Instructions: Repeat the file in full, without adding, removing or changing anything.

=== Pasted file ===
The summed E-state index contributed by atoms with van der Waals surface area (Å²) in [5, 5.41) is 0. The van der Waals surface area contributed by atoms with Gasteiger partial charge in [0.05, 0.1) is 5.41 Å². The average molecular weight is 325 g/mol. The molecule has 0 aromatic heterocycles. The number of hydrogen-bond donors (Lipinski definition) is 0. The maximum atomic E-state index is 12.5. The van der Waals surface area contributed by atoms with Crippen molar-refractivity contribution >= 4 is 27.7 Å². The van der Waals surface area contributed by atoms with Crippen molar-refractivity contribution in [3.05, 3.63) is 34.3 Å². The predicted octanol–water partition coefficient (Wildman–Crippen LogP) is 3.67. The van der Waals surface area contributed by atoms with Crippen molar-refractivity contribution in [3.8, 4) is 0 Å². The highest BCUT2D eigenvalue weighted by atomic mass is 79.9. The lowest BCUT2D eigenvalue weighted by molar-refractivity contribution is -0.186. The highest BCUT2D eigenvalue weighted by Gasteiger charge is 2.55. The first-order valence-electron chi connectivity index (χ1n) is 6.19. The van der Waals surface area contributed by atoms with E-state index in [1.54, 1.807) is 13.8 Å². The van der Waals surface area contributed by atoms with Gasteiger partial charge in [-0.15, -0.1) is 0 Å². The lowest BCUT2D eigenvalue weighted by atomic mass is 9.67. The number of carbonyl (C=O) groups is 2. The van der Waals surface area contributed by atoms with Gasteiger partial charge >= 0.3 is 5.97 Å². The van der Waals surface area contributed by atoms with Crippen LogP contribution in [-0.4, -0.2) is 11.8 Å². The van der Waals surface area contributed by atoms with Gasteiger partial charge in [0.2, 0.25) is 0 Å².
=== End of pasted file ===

The summed E-state index contributed by atoms with van der Waals surface area (Å²) in [5, 5.41) is 0. The van der Waals surface area contributed by atoms with Gasteiger partial charge in [0.05, 0.1) is 5.41 Å². The average molecular weight is 325 g/mol. The molecule has 0 aromatic heterocycles. The number of hydrogen-bond donors (Lipinski definition) is 0. The maximum atomic E-state index is 12.5. The van der Waals surface area contributed by atoms with Crippen molar-refractivity contribution >= 4 is 27.7 Å². The van der Waals surface area contributed by atoms with Crippen molar-refractivity contribution in [3.05, 3.63) is 34.3 Å². The predicted octanol–water partition coefficient (Wildman–Crippen LogP) is 3.67. The van der Waals surface area contributed by atoms with Crippen molar-refractivity contribution in [3.8, 4) is 0 Å². The highest BCUT2D eigenvalue weighted by atomic mass is 79.9. The lowest BCUT2D eigenvalue weighted by molar-refractivity contribution is -0.186. The highest BCUT2D eigenvalue weighted by Gasteiger charge is 2.55. The first-order valence-electron chi connectivity index (χ1n) is 6.19. The van der Waals surface area contributed by atoms with E-state index in [1.54, 1.807) is 13.8 Å². The van der Waals surface area contributed by atoms with Gasteiger partial charge in [-0.15, -0.1) is 0 Å². The lowest BCUT2D eigenvalue weighted by atomic mass is 9.67. The number of carbonyl (C=O) groups is 2. The van der Waals surface area contributed by atoms with Gasteiger partial charge >= 0.3 is 5.97 Å². The van der Waals surface area contributed by atoms with Crippen LogP contribution in [-0.4, -0.2) is 11.8 Å². The van der Waals surface area contributed by atoms with Gasteiger partial charge in [0.2, 0.25) is 0 Å².